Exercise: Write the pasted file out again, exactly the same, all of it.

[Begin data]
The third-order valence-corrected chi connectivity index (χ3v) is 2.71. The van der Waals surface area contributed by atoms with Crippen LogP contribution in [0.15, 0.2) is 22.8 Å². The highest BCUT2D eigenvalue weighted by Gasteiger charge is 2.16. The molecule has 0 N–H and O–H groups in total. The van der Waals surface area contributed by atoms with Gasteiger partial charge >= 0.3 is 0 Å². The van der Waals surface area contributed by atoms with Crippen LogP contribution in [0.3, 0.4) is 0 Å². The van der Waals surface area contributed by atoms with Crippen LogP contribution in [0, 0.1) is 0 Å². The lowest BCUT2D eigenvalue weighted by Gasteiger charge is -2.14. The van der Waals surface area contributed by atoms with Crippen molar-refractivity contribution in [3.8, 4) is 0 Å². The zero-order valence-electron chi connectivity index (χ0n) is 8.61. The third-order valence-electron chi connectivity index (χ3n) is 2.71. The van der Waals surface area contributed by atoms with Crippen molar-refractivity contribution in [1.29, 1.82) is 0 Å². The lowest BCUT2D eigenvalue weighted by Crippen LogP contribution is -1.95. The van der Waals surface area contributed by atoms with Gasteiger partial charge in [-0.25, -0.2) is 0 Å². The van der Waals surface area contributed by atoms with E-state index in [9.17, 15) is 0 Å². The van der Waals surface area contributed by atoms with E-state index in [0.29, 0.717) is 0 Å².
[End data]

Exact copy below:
The third-order valence-corrected chi connectivity index (χ3v) is 2.71. The van der Waals surface area contributed by atoms with Crippen LogP contribution in [0.15, 0.2) is 22.8 Å². The highest BCUT2D eigenvalue weighted by Gasteiger charge is 2.16. The molecule has 0 N–H and O–H groups in total. The van der Waals surface area contributed by atoms with Gasteiger partial charge >= 0.3 is 0 Å². The van der Waals surface area contributed by atoms with Crippen LogP contribution in [0.3, 0.4) is 0 Å². The van der Waals surface area contributed by atoms with Crippen LogP contribution in [0, 0.1) is 0 Å². The lowest BCUT2D eigenvalue weighted by Gasteiger charge is -2.14. The van der Waals surface area contributed by atoms with Crippen molar-refractivity contribution in [3.8, 4) is 0 Å². The zero-order valence-electron chi connectivity index (χ0n) is 8.61. The third-order valence-electron chi connectivity index (χ3n) is 2.71. The van der Waals surface area contributed by atoms with Crippen molar-refractivity contribution in [1.29, 1.82) is 0 Å². The lowest BCUT2D eigenvalue weighted by Crippen LogP contribution is -1.95. The van der Waals surface area contributed by atoms with Gasteiger partial charge in [-0.25, -0.2) is 0 Å². The van der Waals surface area contributed by atoms with E-state index in [9.17, 15) is 0 Å². The van der Waals surface area contributed by atoms with E-state index in [0.29, 0.717) is 0 Å².